Encouraging Progress In A Changing Workplace

A friend of mine was recently part of an organisational restructure that involved painful redundancies, changed responsibilities, and completely different ways of working. As you can imagine, the scale of the changes were quite significant. But having survived the redundancies, they decided to make the best of it.

However, they mentioned to me that their colleagues’ progress in implementing change has not been appreciated. Management instead have focused on what people are doing wrong.

Although only one-third of people say they receive sufficient recognition for their work, the lack of recognition can be especially problematic if you want people to embrace change.

There is a certain amount of conscious effort and discomfort involved in change. So it is important to reinforce progress as soon as it occurs, especially in the early stages.

Here are some strategies you can use to help the momentum for change grow.

1. Make initial changes easy 

It can be easy to feel overwhelmed by the enormity of a significant change facing your workplace. But change is often easier if you break it down into small steps that people can easily manage – perhaps a meeting to be briefed about the changes, scheduling a training session, or a decision being made about the initial steps.

Remember dealing with a lot of change takes energy and self-control, of which people have a limited supply. In this case, making change easy becomes even more important.

Where possible, allow individuals to choose what they will do and a time frame for those actions. Alternatively, there may be a shared understanding of a few key behaviours that will be practised by everyone in the team.

Otherwise, communicate very clear expectations about the early actions required and a time frame for these. Keeping a written record of what is agreed upon can be helpful in keeping people on track and promote accountability.

2. Reinforce progress as it occurs

Even small steps need to be recognised. The general rule is that the more progress can be reinforced, the greater the momentum for change. Although we tend to think of verbal praise from team leaders as reinforcement, there are very different motivators we can use. For example, there are:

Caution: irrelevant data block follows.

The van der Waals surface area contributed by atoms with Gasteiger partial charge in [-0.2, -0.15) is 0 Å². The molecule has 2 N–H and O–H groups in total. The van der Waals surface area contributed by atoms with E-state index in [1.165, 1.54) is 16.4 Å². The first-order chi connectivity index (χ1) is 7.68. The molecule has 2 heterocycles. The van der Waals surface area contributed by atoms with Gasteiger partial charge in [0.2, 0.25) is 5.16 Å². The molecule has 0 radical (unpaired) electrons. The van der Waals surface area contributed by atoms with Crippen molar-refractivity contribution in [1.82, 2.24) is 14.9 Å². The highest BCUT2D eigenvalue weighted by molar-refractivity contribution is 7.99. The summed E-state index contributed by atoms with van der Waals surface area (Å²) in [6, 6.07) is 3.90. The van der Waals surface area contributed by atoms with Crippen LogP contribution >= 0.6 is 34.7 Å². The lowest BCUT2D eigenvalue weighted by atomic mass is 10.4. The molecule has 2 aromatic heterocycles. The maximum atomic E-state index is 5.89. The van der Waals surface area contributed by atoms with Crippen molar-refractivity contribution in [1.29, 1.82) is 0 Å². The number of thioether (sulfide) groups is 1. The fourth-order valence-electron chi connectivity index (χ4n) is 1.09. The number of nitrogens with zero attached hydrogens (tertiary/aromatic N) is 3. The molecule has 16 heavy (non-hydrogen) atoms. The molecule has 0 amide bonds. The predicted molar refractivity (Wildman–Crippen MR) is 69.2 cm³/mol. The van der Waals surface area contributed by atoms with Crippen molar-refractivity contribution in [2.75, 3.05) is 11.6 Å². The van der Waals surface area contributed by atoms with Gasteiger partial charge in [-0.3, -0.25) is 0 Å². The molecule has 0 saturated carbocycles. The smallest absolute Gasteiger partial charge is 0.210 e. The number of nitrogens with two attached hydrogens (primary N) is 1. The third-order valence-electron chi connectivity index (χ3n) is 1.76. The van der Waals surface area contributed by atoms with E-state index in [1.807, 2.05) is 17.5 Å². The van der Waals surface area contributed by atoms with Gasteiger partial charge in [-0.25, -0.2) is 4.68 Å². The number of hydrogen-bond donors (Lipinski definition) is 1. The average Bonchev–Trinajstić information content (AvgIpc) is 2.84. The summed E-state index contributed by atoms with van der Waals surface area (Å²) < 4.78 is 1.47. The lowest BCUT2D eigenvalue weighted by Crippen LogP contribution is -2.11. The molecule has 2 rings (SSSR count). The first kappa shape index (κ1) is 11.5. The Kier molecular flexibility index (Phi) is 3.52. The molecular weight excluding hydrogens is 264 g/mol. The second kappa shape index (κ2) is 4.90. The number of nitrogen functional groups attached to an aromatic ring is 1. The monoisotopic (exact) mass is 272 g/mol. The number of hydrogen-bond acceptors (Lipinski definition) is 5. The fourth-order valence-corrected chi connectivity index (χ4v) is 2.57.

Internal motivators: 

It can be helpful for change leaders to be alert to the power that comes from connecting the desired behaviours with an individual’s or team’s satisfaction, values and identity. For example, a change leader might comment on the satisfaction that comes with learning new skills, embracing a change well and feeling proud about the result.

A change leader might also comment on an individual who has a track record as an achiever, who finds a way to do things even when they are hard. Or they might give their team a positive identity if there is not one there already – “We will get through this together”, “We all want the best outcomes for clients, so we need to pull in the same direction” or “We are the ‘can do’ team”.

Social motivators:

Change leaders take advantage of this motivator when there is consensus among team members about the steps to be taken, when reviews of progress are held at team meetings (when there is accountability to peers), when progress is acknowledged and celebrated by other team members, when there is private discussion with individuals about the impact of their performance on others, or how their performance compares.

Nobody likes to think they are underperforming relative to their colleagues. So a weekly summary of targets achieved by individual team members, given to all team members, can be quite motivating for some to lift their performance. We all want to fit in and be approved of by our peers. If group norms can be established, behaviour is often contagious.

External motivators:

Here change leaders and team members are reinforcing key behaviours, but in ways that are meaningful to the individual concerned. For example, some people appreciate genuine thanks for acknowledgment of their effort. Others value being trusted and given autonomy to implement the changes. Some feel valued when they are put in control of part of the process. Others value notes of thanks or their manager giving them one-on-one time.

Remember that even small steps deserve recognition. So take every opportunity to reinforce progress.

3. Don’t reward the wrong behaviours

If we are not careful, we can inadvertently reward the wrong behaviours by allowing people who are consistently negative to dominate team meetings. Or we give people what they want whenever they throw a tantrum, even when what we are wanting is reasonable. Instead, we need to be clear about the behaviour we need to see, be firm when it is necessary to do so, and have a backup plan for escalated behaviour.

There are times to be flexible, of course. But if we are dealing with someone who has a track record of being unreasonable, we may be better to stick to our position with the support of our supervisor or do a trade: ‘If I do … will you do …?’ and then keep a written record to hold them accountable.

4. Prepare for challenges

Inevitably, there are challenges in implementing change. So, expectations need to be set at the right level. Team members need to appreciate the challenges with change are not failures.

Leaders are better at reframing challenges as to be expected, at handling misunderstandings, and giving feedback that allows the changes to be fine-tuned, or opportunities to learn and grow.

Republished from the International Institute of Directors and Managers 

(IIDM) – www.iidmglobal.com

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